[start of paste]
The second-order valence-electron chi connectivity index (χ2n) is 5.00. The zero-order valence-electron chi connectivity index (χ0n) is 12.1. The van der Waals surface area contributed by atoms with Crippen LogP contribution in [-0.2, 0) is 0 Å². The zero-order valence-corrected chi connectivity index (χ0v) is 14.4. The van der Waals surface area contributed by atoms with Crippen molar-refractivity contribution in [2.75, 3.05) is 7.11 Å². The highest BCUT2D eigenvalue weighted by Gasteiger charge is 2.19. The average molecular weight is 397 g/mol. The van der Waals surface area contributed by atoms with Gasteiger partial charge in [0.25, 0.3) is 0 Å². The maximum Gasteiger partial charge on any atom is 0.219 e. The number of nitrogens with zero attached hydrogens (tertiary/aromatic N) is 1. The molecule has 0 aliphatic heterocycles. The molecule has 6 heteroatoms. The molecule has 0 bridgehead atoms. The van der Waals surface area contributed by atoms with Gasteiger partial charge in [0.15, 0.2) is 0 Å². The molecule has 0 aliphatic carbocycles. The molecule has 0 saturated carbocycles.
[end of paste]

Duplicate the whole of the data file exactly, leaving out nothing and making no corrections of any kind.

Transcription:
The second-order valence-electron chi connectivity index (χ2n) is 5.00. The zero-order valence-electron chi connectivity index (χ0n) is 12.1. The van der Waals surface area contributed by atoms with Crippen LogP contribution in [-0.2, 0) is 0 Å². The zero-order valence-corrected chi connectivity index (χ0v) is 14.4. The van der Waals surface area contributed by atoms with Crippen molar-refractivity contribution in [2.75, 3.05) is 7.11 Å². The highest BCUT2D eigenvalue weighted by Gasteiger charge is 2.19. The average molecular weight is 397 g/mol. The van der Waals surface area contributed by atoms with Gasteiger partial charge in [0.25, 0.3) is 0 Å². The maximum Gasteiger partial charge on any atom is 0.219 e. The number of nitrogens with zero attached hydrogens (tertiary/aromatic N) is 1. The molecule has 0 aliphatic heterocycles. The molecule has 6 heteroatoms. The molecule has 0 bridgehead atoms. The van der Waals surface area contributed by atoms with Gasteiger partial charge in [0.15, 0.2) is 0 Å². The molecule has 0 aliphatic carbocycles. The molecule has 0 saturated carbocycles.